I’ve written about helicopter pilot careers extensively in my blog and that’s probably the best place to get my insights. Here are some specific posts to get you started:

And, for a lighter look, check out the video in this post: The Truth about Flying Helicopters

My biggest piece of advice is to NOT sign up for any “program” that takes you through the process of getting your ratings if that program requires an up-front commitment. You’ll understand why if you read the “Broken Promises” link above.

Don’t be lured by promises of a high-paying job as a helicopter pilot. It will likely take at least 5-10 years to quality for such a job and right now, the helicopter pilot job market is absolutely overflowing with low-time pilots competing for the entry level jobs needed to move forward in a career. If an employer has a choice between a 25-year-old career pilot and a 40-year-old on his second career, who do you think he’ll choose? Hint: inexperienced kids are willing to take all kinds of crap from employers because they simply don’t know any better.

Be a pilot because you love to fly — and be prepared to sink a LOT of money into flying before you see any money in return.

On that dismal note, good luck.

One more word of advice: if you want to be a helicopter pilot, subscribe to publications about helicopters, such as Vertical (excellent), Rotor & Wing (so-so but free), and HelNews (Australia-based but excellent). If you’re going to participate in helicopter forums, take every comment with a grain of salt and try to block out the comments by the trolls. I don’t think forums are worth the time, but I have limited time and patience; if you have more, give them a try. Immerse yourself in the helicopter pilot/flying community before making a career decision and spending a lot of money on training.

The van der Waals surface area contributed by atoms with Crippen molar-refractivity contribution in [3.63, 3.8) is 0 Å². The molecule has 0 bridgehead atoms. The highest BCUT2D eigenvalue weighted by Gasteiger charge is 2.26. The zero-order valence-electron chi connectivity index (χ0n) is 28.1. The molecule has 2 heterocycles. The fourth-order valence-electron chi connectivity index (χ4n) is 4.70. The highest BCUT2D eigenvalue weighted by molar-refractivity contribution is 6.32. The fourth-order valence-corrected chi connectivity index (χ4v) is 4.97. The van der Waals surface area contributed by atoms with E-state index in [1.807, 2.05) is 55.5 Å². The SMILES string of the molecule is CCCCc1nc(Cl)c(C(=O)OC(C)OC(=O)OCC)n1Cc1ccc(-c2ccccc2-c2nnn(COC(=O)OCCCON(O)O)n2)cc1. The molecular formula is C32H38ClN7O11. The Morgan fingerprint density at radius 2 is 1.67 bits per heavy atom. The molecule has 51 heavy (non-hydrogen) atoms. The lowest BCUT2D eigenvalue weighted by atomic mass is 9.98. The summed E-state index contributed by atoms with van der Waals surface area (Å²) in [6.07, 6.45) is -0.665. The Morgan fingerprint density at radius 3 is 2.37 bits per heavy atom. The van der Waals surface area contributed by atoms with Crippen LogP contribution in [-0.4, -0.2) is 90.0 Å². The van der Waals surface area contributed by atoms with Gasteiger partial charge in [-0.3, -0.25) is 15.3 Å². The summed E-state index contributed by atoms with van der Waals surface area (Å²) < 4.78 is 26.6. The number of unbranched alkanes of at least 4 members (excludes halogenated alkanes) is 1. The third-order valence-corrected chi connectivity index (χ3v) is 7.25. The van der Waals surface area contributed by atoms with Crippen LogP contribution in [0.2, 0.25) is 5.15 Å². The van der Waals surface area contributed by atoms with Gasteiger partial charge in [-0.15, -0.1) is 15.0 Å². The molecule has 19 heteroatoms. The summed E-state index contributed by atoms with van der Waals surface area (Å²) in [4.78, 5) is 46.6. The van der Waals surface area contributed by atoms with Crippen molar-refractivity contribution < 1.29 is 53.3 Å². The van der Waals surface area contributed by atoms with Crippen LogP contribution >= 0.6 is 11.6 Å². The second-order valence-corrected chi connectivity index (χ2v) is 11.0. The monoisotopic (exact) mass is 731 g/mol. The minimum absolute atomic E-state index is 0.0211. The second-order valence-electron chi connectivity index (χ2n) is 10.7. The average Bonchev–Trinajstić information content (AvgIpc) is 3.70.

2 thoughts on “Helicopter Career Advice Sought…and Provided

  1. Hey, that (coulda) been me writing that email 2 years ago. Here’s 2 things I’ve learned. First, don’t sever completely with your corporate roots. This could be your lifeline (it has been for me). Keep you contacts, ease out, and split your time between your old profession and flying. It may agitate you and stretch you thin sometimes, but when you can’t get that flight instructor job, get laid off, and/or get bored with flying, you’ll be glad you have that to fall back on.

    Second, at least below ~1200 hrs TT, this industry isn’t anything like the corporate world. Most students won’t get hired by the flight school they trained at, most schools hire only their students, and there are very few options for getting a CFI from 200 to 1000 hours. The formula for getting hired as a flight instructor is complex, and has to do with timing, need, stick skills, knowledge, and interpersonal skills. The outcome doesn’t always make sense to everybody. Keep that in mind both when you decide to do this, and when you’re choosing a school.

What do you think?